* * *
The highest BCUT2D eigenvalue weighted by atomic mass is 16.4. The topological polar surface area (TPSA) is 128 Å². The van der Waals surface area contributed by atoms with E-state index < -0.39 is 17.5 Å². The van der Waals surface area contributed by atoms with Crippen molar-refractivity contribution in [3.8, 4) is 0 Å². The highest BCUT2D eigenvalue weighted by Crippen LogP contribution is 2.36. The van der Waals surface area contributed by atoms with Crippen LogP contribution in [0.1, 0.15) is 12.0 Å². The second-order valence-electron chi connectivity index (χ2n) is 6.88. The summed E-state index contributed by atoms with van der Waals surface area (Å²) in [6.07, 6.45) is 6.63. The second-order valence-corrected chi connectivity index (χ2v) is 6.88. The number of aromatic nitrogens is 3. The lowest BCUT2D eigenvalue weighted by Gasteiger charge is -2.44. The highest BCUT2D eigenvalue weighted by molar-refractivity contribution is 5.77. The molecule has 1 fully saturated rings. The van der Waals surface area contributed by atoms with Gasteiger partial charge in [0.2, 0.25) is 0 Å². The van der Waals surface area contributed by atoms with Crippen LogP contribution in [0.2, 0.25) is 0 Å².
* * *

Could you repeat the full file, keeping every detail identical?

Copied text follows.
The highest BCUT2D eigenvalue weighted by atomic mass is 16.4. The topological polar surface area (TPSA) is 128 Å². The van der Waals surface area contributed by atoms with E-state index < -0.39 is 17.5 Å². The van der Waals surface area contributed by atoms with Crippen molar-refractivity contribution in [3.8, 4) is 0 Å². The highest BCUT2D eigenvalue weighted by Crippen LogP contribution is 2.36. The van der Waals surface area contributed by atoms with Crippen LogP contribution in [0.1, 0.15) is 12.0 Å². The second-order valence-electron chi connectivity index (χ2n) is 6.88. The summed E-state index contributed by atoms with van der Waals surface area (Å²) in [6.07, 6.45) is 6.63. The second-order valence-corrected chi connectivity index (χ2v) is 6.88. The number of aromatic nitrogens is 3. The lowest BCUT2D eigenvalue weighted by Gasteiger charge is -2.44. The highest BCUT2D eigenvalue weighted by molar-refractivity contribution is 5.77. The molecule has 1 fully saturated rings. The van der Waals surface area contributed by atoms with Gasteiger partial charge in [0.2, 0.25) is 0 Å². The van der Waals surface area contributed by atoms with Crippen LogP contribution in [0.2, 0.25) is 0 Å².